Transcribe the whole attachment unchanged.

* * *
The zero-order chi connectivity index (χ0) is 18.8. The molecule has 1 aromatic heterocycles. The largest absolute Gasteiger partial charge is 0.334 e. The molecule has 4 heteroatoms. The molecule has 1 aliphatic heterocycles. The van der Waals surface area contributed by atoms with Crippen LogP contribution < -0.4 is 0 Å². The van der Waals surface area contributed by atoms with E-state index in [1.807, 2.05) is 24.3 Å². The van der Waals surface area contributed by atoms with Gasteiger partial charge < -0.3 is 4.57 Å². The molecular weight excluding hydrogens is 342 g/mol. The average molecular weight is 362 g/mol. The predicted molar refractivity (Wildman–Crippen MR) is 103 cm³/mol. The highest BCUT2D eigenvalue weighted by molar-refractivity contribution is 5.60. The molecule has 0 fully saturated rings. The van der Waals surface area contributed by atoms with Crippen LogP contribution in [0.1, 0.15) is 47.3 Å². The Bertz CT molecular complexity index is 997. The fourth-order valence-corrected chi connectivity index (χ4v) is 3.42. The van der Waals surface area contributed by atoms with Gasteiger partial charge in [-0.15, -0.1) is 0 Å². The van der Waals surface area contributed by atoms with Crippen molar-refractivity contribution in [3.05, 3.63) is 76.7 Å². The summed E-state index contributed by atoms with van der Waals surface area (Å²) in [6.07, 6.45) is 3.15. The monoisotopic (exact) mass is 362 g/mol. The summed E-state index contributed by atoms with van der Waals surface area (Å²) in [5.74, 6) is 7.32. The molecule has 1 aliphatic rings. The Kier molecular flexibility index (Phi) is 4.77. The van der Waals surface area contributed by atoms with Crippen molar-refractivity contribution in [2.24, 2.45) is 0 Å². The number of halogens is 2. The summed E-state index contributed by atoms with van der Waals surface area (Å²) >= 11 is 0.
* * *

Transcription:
The zero-order chi connectivity index (χ0) is 18.8. The molecule has 1 aromatic heterocycles. The largest absolute Gasteiger partial charge is 0.334 e. The molecule has 4 heteroatoms. The molecule has 1 aliphatic heterocycles. The van der Waals surface area contributed by atoms with Crippen LogP contribution < -0.4 is 0 Å². The van der Waals surface area contributed by atoms with E-state index in [1.807, 2.05) is 24.3 Å². The van der Waals surface area contributed by atoms with Gasteiger partial charge < -0.3 is 4.57 Å². The molecular weight excluding hydrogens is 342 g/mol. The average molecular weight is 362 g/mol. The predicted molar refractivity (Wildman–Crippen MR) is 103 cm³/mol. The highest BCUT2D eigenvalue weighted by molar-refractivity contribution is 5.60. The molecule has 0 fully saturated rings. The van der Waals surface area contributed by atoms with Crippen LogP contribution in [0.1, 0.15) is 47.3 Å². The Bertz CT molecular complexity index is 997. The fourth-order valence-corrected chi connectivity index (χ4v) is 3.42. The van der Waals surface area contributed by atoms with Gasteiger partial charge in [-0.15, -0.1) is 0 Å². The van der Waals surface area contributed by atoms with Crippen molar-refractivity contribution in [3.05, 3.63) is 76.7 Å². The summed E-state index contributed by atoms with van der Waals surface area (Å²) in [6.07, 6.45) is 3.15. The monoisotopic (exact) mass is 362 g/mol. The summed E-state index contributed by atoms with van der Waals surface area (Å²) in [5.74, 6) is 7.32. The molecule has 1 aliphatic rings. The Kier molecular flexibility index (Phi) is 4.77. The van der Waals surface area contributed by atoms with Crippen molar-refractivity contribution in [2.24, 2.45) is 0 Å². The number of halogens is 2. The summed E-state index contributed by atoms with van der Waals surface area (Å²) >= 11 is 0.